Malaysia's anti-corruption chief, who was leading the investigation into the scandal-hit state fund 1MDB announced that she was resigning. The announcement came on March 6, just days after a reformist government that had come to power in 2018 collapsed and a graft-tainted party took power.
The 'Pact of Hope' alliance that ousted a long-ruling coalition fell apart a few days ago after severe infighting and Prime Minister Mahathir Mohamad resigned. Mahathir had sought to become prime minister again but was defeated by ex-interior minister Muhyiddin Yassin. Yassin heads a coalition that is dominated by the multi-ethnic country's Malay Muslim majority.
According to reports, Latheefa Koya is a leading human rights activist had been the head of the anti-corruption commission since June last year. Latheefa Koya reportedly claimed that she was not pressured to resign. As per reports, Malaysia's attorney general Tommy Thomas also resigned last week. Thomas had brought corruption charges against ex-premier Najib Razak over his involvement in the 1MDB controversy.
Najib's coalition had governed Malaysia for six decades before being ousted in 2018. The ruling party now contains Najib's United Malays National Organisation (UMNO) party and therefore reports state that his trial and others could be affected.
In a huge setback to Mahathir Mohamad, Malaysian King has appointed Muhyiddin Yassin as country’s new Prime Minister. Muhyiddin’s Bersatu party had said in a statement that 36 lawmakers decided to support the party President instead of Mahathir as Prime Minister. On February 29, Mahathir, in a dramatic turn of events, struck a deal with his former ruling alliance partner Anwar Ibrahim to thwart Muhyiddin’s bid but King Sultan Abdullah Sultan Ahmad Shah believed that Muhyiddin has the support of a majority of lawmakers.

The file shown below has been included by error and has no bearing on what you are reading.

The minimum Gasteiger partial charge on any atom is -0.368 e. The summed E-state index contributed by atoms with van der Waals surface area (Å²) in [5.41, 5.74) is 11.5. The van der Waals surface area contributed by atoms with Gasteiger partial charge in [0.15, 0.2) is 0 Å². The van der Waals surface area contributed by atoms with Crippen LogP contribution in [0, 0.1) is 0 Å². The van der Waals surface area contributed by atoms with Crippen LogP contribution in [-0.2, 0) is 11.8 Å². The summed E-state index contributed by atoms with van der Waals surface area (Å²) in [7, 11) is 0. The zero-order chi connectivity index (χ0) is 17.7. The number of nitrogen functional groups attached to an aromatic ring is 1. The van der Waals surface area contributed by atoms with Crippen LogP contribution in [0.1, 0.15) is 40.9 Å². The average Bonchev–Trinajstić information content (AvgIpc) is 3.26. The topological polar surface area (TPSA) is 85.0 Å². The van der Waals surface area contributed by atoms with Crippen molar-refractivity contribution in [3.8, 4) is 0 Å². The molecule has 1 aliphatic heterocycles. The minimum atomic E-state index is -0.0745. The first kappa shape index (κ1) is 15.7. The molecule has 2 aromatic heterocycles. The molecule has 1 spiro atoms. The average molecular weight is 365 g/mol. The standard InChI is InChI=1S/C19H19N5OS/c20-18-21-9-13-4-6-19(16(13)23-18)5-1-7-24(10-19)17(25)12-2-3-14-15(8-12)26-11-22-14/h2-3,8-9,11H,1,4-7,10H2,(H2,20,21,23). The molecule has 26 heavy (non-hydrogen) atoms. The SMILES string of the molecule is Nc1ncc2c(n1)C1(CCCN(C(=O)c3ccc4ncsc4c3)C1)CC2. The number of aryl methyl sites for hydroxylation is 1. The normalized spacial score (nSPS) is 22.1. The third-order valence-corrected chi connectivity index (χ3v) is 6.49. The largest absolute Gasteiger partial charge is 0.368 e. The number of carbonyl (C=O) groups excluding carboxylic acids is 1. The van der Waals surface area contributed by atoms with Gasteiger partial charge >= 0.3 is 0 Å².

Earlier, Mahathir, who also belongs to Beratsu party, had planned to convene the Parliament on March 2 in order to allow lawmakers to choose their leader but Malaysian King rejected it saying he will continue to strive to find a solution in accordance with the constitution, in the interests of the people and country. Though the 94-year-old leader did not deny the possibility of snap elections, he wanted the Parliament to decide on the new leader. Speaking to a news conference on February 27, Mahathir said that the nation will go for snap elections if the Lower House fails to elect a person with a majority.